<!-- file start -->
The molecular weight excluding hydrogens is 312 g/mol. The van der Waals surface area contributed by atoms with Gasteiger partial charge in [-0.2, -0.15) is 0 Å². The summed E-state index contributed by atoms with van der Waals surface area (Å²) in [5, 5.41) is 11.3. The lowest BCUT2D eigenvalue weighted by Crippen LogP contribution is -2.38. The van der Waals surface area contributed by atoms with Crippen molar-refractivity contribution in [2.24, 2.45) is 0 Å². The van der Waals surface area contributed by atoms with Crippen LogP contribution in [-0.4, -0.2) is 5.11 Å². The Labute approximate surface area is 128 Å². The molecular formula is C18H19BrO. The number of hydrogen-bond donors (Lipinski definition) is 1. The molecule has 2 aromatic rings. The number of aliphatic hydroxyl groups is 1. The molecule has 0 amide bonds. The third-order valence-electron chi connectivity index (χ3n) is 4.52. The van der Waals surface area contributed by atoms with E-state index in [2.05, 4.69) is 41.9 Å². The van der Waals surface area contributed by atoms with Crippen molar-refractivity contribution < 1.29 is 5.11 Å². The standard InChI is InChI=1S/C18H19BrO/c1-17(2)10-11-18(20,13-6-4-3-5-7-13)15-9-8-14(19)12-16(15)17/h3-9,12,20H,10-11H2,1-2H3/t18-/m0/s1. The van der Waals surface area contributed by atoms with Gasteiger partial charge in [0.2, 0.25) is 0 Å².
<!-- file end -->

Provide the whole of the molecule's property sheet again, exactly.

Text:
The molecular weight excluding hydrogens is 312 g/mol. The van der Waals surface area contributed by atoms with Gasteiger partial charge in [-0.2, -0.15) is 0 Å². The summed E-state index contributed by atoms with van der Waals surface area (Å²) in [5, 5.41) is 11.3. The lowest BCUT2D eigenvalue weighted by Crippen LogP contribution is -2.38. The van der Waals surface area contributed by atoms with Crippen molar-refractivity contribution in [2.24, 2.45) is 0 Å². The van der Waals surface area contributed by atoms with Crippen LogP contribution in [-0.4, -0.2) is 5.11 Å². The Labute approximate surface area is 128 Å². The molecular formula is C18H19BrO. The number of hydrogen-bond donors (Lipinski definition) is 1. The molecule has 2 aromatic rings. The number of aliphatic hydroxyl groups is 1. The molecule has 0 amide bonds. The third-order valence-electron chi connectivity index (χ3n) is 4.52. The van der Waals surface area contributed by atoms with E-state index in [2.05, 4.69) is 41.9 Å². The van der Waals surface area contributed by atoms with Crippen molar-refractivity contribution < 1.29 is 5.11 Å². The standard InChI is InChI=1S/C18H19BrO/c1-17(2)10-11-18(20,13-6-4-3-5-7-13)15-9-8-14(19)12-16(15)17/h3-9,12,20H,10-11H2,1-2H3/t18-/m0/s1. The van der Waals surface area contributed by atoms with Gasteiger partial charge in [0.2, 0.25) is 0 Å².